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Former Gadhafi prisoner recounts interrogation by Canadians

Mustafa Krer says that the Canadian intelligence officers who came to Libya to interrogate him while he was in Moammar Gadhafi's prisons were generally polite but insistent.

"It was always the same – not exactly the same questions, but the same meaning and goal," recalled Mustafa Krer, a Libyan-Canadian who spent eight years in prison under the ousted Libyan dictator.

"They were trying to convince me I was a terrorist and doing something bad to Canada," he said, "and that's not true and never could be true."

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Mr. Krer, speaking by telephone Wednesday from Libya, said he was questioned several times by agents of the Canadian Security Intelligence Service while serving time as a political prisoner for membership in a group that was trying to overthrow Col. Gadhafi.

His allegations are the first to name CSIS as one of the Western counterterrorism agencies that were given access to prisoners in Libya's notoriously brutal prisons, where former detainees say they were regularly tortured and beaten.

Human Rights Watch, which described Mr. Krer's case in a report released this week, said there was no evidence that the U.S., British or Canadian agents who conducted the interrogations mistreated Mr. Krer.

But the group, which has been examining a horde of documents found at the offices of the former Libyan security services, said CSIS and other agencies co-operated with the Gadhafi regime despite established evidence that it tortured the prisoners in its jails.

Mr. Krer, now 46, said he joined a militant anti-Gadhafi movement called the Libyan Islamic Fighting Group while studying engineering in the mid-1980s, during a violent crackdown that featured public hangings of suspected dissidents in downtown Tripoli and the university campus in the capital.

He fled to Canada in 1989. There, he supported himself with a series of odd jobs and raised money for the LIFG, which claimed responsibility for an assassination attempt on Col. Gadhafi in 1996.

After the Sept. 11 attacks, the LIFG was blacklisted by the United Nations as an al-Qaeda affiliate, a link that Mr. Krer disputes. But his ties to the group put him squarely on the radar screen of counterterrorism officials.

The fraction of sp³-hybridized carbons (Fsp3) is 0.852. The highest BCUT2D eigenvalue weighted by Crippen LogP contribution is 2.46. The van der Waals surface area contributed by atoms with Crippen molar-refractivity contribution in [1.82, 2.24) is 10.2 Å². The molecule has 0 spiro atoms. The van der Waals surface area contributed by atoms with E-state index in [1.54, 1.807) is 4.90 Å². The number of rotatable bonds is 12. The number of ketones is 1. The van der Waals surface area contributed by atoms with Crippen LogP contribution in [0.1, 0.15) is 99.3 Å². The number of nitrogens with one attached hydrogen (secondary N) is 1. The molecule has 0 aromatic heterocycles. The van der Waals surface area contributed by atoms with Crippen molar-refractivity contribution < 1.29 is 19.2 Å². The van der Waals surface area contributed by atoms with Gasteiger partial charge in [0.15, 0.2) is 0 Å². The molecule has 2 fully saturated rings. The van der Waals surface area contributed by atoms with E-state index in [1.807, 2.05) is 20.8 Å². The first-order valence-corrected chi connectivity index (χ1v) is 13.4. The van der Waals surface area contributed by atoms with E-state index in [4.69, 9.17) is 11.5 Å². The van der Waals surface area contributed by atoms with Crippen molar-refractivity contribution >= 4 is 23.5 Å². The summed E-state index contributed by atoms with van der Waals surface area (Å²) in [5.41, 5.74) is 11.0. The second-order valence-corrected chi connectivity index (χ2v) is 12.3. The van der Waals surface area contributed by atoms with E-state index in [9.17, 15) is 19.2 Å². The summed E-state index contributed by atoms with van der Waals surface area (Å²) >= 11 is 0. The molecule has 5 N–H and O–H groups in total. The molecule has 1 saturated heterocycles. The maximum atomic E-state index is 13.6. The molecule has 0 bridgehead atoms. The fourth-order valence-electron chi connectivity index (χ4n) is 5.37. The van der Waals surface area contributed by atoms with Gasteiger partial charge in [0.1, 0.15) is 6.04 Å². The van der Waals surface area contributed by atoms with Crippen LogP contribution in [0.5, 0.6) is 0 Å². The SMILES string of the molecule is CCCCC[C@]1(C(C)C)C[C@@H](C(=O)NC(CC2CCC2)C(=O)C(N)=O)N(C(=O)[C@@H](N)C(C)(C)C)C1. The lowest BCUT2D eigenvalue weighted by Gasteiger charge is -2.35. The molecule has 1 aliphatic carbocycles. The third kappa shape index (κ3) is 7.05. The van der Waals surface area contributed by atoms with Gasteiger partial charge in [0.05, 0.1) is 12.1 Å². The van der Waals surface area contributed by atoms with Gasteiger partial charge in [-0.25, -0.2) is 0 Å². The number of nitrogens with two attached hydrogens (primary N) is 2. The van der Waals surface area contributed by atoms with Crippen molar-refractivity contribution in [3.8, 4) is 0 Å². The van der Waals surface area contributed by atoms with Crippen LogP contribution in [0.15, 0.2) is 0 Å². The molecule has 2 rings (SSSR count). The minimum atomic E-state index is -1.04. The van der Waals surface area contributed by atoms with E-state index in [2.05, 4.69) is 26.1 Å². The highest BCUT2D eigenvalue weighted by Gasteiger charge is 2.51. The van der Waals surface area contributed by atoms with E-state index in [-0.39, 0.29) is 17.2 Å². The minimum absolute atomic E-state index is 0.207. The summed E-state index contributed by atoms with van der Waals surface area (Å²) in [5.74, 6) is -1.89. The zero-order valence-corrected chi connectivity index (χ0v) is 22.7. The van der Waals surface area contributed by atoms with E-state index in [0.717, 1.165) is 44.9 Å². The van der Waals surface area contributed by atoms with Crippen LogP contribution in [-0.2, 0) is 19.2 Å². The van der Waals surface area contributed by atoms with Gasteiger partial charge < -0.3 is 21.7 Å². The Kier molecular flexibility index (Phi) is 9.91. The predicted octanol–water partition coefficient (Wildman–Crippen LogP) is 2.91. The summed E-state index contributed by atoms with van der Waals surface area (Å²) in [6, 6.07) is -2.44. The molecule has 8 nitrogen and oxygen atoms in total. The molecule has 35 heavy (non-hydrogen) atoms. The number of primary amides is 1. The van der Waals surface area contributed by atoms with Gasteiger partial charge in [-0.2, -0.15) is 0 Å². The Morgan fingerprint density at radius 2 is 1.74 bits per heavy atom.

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He returned to Libya in 2002, lured by Col. Gadhafi's promise to forgive dissidents, but was hauled to prison straight from the airport. A year later, he said, he was interrogated by CSIS agents who had an encyclopedic knowledge of his phone calls and his movements while in Canada.

"I remember they asked me about the people who did 9/11. I didn't know these people," he said. "The CIA and CSIS and other agencies were trying to make out that this Libyan Islamic group was like al-Qaeda. It is not. It focused on Libya, just on Libya."

Mr. Krer was released from prison in 2010. During the anti-Gadhafi revolution, he fled again, this time to Tunisia, fearing he would be rearrested. He returned to his home in Sabratha, about 60 kilometres west of Tripoli, in early September.

A few days ago, he went to Tripoli to visit Abdul Hakim Belhaj, one of the LIFG founders and now the top rebel military commander in the capital. The two men were cellmates on and off in Libyan prisons.

He learned that one of his former prison guards was in rebel custody. "So I went there and I shook hands with the guy and told him, 'See how times have changed,'" Mr. Krer said.

He said he has nothing but affection for Canada and no passion for revenge against his one-time torturers. "You see, our revolution now is not like the Gadhafi regime," he said. "We are trying to build a good country, based on reconciliation. If we do the same as them – if we torture, kill or harass people – we will only be copying what was before us."

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About the Author
Foreign Editor

Susan Sachs is a former Foreign Editor of The Globe and Mail.Ms. Sachs was previously the Afghanistan correspondent for the newspaper, and covered the Middle East and European issues based in Paris. More

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